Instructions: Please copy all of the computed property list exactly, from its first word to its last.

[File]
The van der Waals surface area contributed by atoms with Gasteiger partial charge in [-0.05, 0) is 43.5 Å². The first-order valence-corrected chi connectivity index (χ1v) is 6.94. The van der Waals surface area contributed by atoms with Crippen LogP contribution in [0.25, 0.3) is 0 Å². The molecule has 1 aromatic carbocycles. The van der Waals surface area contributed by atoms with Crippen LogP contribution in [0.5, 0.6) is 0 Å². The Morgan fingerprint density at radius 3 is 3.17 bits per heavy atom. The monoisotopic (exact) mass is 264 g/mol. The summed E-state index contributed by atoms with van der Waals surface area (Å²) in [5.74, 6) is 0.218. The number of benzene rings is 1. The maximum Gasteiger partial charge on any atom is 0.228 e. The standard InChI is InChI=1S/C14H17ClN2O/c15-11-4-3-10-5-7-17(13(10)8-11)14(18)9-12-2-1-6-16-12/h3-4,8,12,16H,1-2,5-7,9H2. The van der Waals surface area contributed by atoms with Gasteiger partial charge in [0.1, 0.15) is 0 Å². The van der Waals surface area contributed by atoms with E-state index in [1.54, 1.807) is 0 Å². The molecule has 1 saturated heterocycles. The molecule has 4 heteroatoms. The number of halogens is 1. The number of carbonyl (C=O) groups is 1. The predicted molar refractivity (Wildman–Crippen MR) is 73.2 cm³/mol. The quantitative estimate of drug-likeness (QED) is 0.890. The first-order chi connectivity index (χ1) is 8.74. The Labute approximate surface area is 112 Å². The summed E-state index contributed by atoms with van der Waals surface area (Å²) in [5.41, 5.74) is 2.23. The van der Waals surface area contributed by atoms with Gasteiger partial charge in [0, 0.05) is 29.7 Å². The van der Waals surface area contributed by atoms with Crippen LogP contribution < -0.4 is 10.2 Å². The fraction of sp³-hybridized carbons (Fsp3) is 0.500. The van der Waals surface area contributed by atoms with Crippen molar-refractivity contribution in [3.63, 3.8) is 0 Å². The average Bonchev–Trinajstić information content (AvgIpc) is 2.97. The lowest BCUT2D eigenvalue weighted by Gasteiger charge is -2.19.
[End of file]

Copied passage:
The van der Waals surface area contributed by atoms with Gasteiger partial charge in [-0.05, 0) is 43.5 Å². The first-order valence-corrected chi connectivity index (χ1v) is 6.94. The van der Waals surface area contributed by atoms with Crippen LogP contribution in [0.25, 0.3) is 0 Å². The molecule has 1 aromatic carbocycles. The van der Waals surface area contributed by atoms with Crippen LogP contribution in [0.5, 0.6) is 0 Å². The Morgan fingerprint density at radius 3 is 3.17 bits per heavy atom. The monoisotopic (exact) mass is 264 g/mol. The summed E-state index contributed by atoms with van der Waals surface area (Å²) in [5.74, 6) is 0.218. The number of benzene rings is 1. The maximum Gasteiger partial charge on any atom is 0.228 e. The standard InChI is InChI=1S/C14H17ClN2O/c15-11-4-3-10-5-7-17(13(10)8-11)14(18)9-12-2-1-6-16-12/h3-4,8,12,16H,1-2,5-7,9H2. The van der Waals surface area contributed by atoms with Gasteiger partial charge in [0.1, 0.15) is 0 Å². The van der Waals surface area contributed by atoms with E-state index in [1.54, 1.807) is 0 Å². The molecule has 1 saturated heterocycles. The molecule has 4 heteroatoms. The number of halogens is 1. The number of carbonyl (C=O) groups is 1. The predicted molar refractivity (Wildman–Crippen MR) is 73.2 cm³/mol. The quantitative estimate of drug-likeness (QED) is 0.890. The first-order chi connectivity index (χ1) is 8.74. The Labute approximate surface area is 112 Å². The summed E-state index contributed by atoms with van der Waals surface area (Å²) in [5.41, 5.74) is 2.23. The van der Waals surface area contributed by atoms with Gasteiger partial charge in [0, 0.05) is 29.7 Å². The van der Waals surface area contributed by atoms with Crippen LogP contribution < -0.4 is 10.2 Å². The fraction of sp³-hybridized carbons (Fsp3) is 0.500. The van der Waals surface area contributed by atoms with Crippen molar-refractivity contribution in [3.63, 3.8) is 0 Å². The average Bonchev–Trinajstić information content (AvgIpc) is 2.97. The lowest BCUT2D eigenvalue weighted by Gasteiger charge is -2.19.